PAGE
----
Let’s be honest: in today’s professional world, it is often more important what skills you have than what degrees you have obtained. Especially in the community of developers, where university education often does not keep up with advancements in technology. That is why when you want to start a career in IT and you are determined to become successful, you should start thinking of contributing to open source projects.
What is open source?
It refers to source code that is developed and maintained collaboratively by a community of its users. It is available to the public to inspect, modify, and enhance. Open source is often associated with non-profit organisations that use it as a tool for a charitable purpose. Why should you think of it as your path to success in the IT world? Because it is a great chance to prove what you are able to do, and not what degree you have obtained. And in general, it can simply be a great life-changing experience.
This is exactly what happened to Rafał Korytkowski, currently a senior engineer at Red Hat, who started his career as an ambitious teenager and finally got his dream job in the IT world. His story is a great example of how far your dreams and ambitions may lead you if you are determined and choose the right path. In his case, the right path meant the Google Summer of Code (GSoC), an international annual program in which Google awards scholarships to students who successfully complete an open-source coding project during the summer.
Rafał knew precisely from around the age of 10 that he would be a programmer. In fact, he is a great example of a self-made man. When he got his first computer at the age of 12, he truly submerged himself in the IT world. He wrote his first lines of code in C++, followed by learning HTML, JS and PHP to create web pages. After advancing his English in high school, he accessed tons of valuable programming knowledge, which was not commonly available in the Polish language version back then. Naturally, he followed with university studies in the IT field. However, he openly admits that university years were a bit of a disappointment due to the lack of practical skills they brought. But Rafał did not give up – he coded a lot in his free time, attended different IT conferences and joined a team of students who worked on an ERP platform for the university. He believed that practice meant much more than theory – and he was right!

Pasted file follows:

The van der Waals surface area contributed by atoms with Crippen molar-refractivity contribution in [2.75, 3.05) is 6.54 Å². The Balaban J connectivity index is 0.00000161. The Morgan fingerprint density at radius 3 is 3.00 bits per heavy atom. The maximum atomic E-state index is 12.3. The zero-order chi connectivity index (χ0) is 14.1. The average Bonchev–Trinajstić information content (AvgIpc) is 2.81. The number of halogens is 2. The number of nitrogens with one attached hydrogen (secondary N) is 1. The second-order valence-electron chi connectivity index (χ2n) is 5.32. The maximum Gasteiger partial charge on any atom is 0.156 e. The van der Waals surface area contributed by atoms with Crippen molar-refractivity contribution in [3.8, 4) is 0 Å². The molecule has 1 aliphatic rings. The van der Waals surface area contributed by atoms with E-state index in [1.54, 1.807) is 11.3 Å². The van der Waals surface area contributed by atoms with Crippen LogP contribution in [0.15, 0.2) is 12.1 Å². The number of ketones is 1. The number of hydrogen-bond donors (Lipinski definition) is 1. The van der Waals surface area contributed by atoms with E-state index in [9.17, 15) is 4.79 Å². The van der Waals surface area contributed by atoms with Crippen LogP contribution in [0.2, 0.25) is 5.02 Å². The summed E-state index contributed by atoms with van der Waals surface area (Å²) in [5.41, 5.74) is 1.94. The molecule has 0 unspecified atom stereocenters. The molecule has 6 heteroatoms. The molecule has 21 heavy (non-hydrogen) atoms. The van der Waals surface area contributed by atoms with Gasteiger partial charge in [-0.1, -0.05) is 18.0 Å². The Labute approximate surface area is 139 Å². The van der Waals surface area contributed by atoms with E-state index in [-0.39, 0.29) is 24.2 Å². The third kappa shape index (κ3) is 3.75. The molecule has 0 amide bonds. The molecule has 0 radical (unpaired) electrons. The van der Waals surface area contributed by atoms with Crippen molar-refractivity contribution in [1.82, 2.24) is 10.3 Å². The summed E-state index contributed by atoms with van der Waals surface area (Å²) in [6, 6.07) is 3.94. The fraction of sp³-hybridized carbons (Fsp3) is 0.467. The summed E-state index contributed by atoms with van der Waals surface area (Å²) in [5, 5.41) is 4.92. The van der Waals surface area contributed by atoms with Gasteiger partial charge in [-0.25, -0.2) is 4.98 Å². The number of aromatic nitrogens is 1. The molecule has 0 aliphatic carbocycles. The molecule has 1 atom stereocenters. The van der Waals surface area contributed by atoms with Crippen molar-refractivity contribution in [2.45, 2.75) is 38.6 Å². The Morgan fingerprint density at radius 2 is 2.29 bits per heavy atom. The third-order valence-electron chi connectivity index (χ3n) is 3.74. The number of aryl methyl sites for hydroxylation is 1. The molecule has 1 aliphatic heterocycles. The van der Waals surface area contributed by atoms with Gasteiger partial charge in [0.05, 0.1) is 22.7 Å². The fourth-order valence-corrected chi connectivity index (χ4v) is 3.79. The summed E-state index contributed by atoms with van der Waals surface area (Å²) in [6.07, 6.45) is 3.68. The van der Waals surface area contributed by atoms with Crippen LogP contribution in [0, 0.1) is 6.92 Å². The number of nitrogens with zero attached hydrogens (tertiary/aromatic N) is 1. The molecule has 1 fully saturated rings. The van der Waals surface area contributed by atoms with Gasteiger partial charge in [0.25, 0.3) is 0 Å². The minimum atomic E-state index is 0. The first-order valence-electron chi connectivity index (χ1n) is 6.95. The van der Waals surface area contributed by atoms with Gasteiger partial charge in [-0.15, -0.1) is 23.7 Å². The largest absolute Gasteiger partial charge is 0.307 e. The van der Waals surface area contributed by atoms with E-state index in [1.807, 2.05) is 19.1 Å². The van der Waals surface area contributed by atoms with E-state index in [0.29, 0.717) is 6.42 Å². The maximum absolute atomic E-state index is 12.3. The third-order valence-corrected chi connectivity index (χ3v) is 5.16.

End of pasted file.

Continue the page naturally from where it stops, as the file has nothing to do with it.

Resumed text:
The reality of software developers’ jobs
In today’s professional world, the demand for developers is constantly high – and the supply is high as well. However, it is difficult to find candidates who do not only have knowledge and certificates, but also practical skills that enable them to handle the scale, diversity and speed at which teams operate – in both big companies and growing startups. That is why what counts the most is not the university education, but technical expertise. In fact, it would be best if candidates demonstrated competence by having experience in completing projects that are similar to what the hiring company is looking for. In such a case, their skills could be more easily evaluated, and they would be naturally preferred to candidates with no experience working in the same field.